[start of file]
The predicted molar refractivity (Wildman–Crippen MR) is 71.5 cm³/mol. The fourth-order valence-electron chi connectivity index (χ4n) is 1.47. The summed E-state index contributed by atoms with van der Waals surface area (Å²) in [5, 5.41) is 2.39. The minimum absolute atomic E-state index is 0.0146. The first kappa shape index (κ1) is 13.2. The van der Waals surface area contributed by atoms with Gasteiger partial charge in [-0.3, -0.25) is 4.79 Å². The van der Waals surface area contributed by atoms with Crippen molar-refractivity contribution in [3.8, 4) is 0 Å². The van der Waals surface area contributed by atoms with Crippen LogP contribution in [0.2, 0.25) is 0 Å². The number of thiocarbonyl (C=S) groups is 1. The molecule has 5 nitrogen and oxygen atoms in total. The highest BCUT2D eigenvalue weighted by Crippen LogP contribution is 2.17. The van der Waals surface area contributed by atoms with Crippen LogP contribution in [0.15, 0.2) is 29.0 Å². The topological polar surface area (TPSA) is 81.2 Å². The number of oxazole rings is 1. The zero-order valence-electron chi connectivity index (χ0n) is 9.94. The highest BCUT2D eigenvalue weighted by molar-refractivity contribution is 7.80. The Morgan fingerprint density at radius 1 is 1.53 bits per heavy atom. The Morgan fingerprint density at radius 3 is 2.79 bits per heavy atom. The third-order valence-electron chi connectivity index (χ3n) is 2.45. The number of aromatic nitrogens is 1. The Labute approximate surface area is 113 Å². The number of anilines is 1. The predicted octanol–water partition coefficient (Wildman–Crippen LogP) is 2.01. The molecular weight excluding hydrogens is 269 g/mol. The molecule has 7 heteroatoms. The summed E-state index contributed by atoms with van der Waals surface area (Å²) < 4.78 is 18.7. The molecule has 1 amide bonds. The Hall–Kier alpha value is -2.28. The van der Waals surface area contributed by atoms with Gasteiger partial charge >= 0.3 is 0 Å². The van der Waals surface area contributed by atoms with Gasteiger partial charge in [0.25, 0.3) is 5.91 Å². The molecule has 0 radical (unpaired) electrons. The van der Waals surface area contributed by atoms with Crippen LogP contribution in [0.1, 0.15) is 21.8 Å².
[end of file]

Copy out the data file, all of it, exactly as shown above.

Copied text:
The predicted molar refractivity (Wildman–Crippen MR) is 71.5 cm³/mol. The fourth-order valence-electron chi connectivity index (χ4n) is 1.47. The summed E-state index contributed by atoms with van der Waals surface area (Å²) in [5, 5.41) is 2.39. The minimum absolute atomic E-state index is 0.0146. The first kappa shape index (κ1) is 13.2. The van der Waals surface area contributed by atoms with Gasteiger partial charge in [-0.3, -0.25) is 4.79 Å². The van der Waals surface area contributed by atoms with Crippen molar-refractivity contribution in [3.8, 4) is 0 Å². The van der Waals surface area contributed by atoms with Crippen LogP contribution in [0.2, 0.25) is 0 Å². The number of thiocarbonyl (C=S) groups is 1. The molecule has 5 nitrogen and oxygen atoms in total. The highest BCUT2D eigenvalue weighted by Crippen LogP contribution is 2.17. The van der Waals surface area contributed by atoms with Crippen LogP contribution in [0.15, 0.2) is 29.0 Å². The topological polar surface area (TPSA) is 81.2 Å². The number of oxazole rings is 1. The zero-order valence-electron chi connectivity index (χ0n) is 9.94. The highest BCUT2D eigenvalue weighted by molar-refractivity contribution is 7.80. The Morgan fingerprint density at radius 1 is 1.53 bits per heavy atom. The Morgan fingerprint density at radius 3 is 2.79 bits per heavy atom. The third-order valence-electron chi connectivity index (χ3n) is 2.45. The number of aromatic nitrogens is 1. The Labute approximate surface area is 113 Å². The number of anilines is 1. The predicted octanol–water partition coefficient (Wildman–Crippen LogP) is 2.01. The molecular weight excluding hydrogens is 269 g/mol. The molecule has 7 heteroatoms. The summed E-state index contributed by atoms with van der Waals surface area (Å²) < 4.78 is 18.7. The molecule has 1 amide bonds. The Hall–Kier alpha value is -2.28. The van der Waals surface area contributed by atoms with Gasteiger partial charge >= 0.3 is 0 Å². The van der Waals surface area contributed by atoms with Gasteiger partial charge in [0.25, 0.3) is 5.91 Å². The molecule has 0 radical (unpaired) electrons. The van der Waals surface area contributed by atoms with Crippen LogP contribution in [0.1, 0.15) is 21.8 Å².